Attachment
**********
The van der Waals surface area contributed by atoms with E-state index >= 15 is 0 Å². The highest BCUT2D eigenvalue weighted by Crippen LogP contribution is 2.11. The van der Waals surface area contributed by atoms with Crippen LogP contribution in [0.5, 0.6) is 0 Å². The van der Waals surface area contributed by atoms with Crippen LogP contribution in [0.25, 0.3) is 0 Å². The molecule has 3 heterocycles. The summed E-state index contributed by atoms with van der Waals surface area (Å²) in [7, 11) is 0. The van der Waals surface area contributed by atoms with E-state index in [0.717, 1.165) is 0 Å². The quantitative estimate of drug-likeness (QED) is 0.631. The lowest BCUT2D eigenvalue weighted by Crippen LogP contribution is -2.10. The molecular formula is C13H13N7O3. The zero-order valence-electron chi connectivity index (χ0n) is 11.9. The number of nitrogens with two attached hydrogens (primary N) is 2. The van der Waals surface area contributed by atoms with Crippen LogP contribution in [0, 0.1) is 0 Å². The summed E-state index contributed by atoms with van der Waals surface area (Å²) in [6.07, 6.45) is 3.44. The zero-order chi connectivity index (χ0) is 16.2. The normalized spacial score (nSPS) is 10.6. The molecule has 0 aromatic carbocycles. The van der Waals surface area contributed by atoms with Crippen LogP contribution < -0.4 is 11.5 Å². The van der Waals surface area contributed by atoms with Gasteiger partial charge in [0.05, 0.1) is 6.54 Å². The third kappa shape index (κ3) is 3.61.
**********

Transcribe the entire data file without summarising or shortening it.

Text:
The van der Waals surface area contributed by atoms with E-state index >= 15 is 0 Å². The highest BCUT2D eigenvalue weighted by Crippen LogP contribution is 2.11. The van der Waals surface area contributed by atoms with Crippen LogP contribution in [0.5, 0.6) is 0 Å². The van der Waals surface area contributed by atoms with Crippen LogP contribution in [0.25, 0.3) is 0 Å². The molecule has 3 heterocycles. The summed E-state index contributed by atoms with van der Waals surface area (Å²) in [7, 11) is 0. The van der Waals surface area contributed by atoms with E-state index in [0.717, 1.165) is 0 Å². The quantitative estimate of drug-likeness (QED) is 0.631. The lowest BCUT2D eigenvalue weighted by Crippen LogP contribution is -2.10. The molecular formula is C13H13N7O3. The zero-order valence-electron chi connectivity index (χ0n) is 11.9. The number of nitrogens with two attached hydrogens (primary N) is 2. The van der Waals surface area contributed by atoms with Crippen LogP contribution in [0, 0.1) is 0 Å². The summed E-state index contributed by atoms with van der Waals surface area (Å²) in [6.07, 6.45) is 3.44. The zero-order chi connectivity index (χ0) is 16.2. The normalized spacial score (nSPS) is 10.6. The molecule has 0 aromatic carbocycles. The van der Waals surface area contributed by atoms with Crippen LogP contribution < -0.4 is 11.5 Å². The van der Waals surface area contributed by atoms with Gasteiger partial charge in [0.05, 0.1) is 6.54 Å². The third kappa shape index (κ3) is 3.61.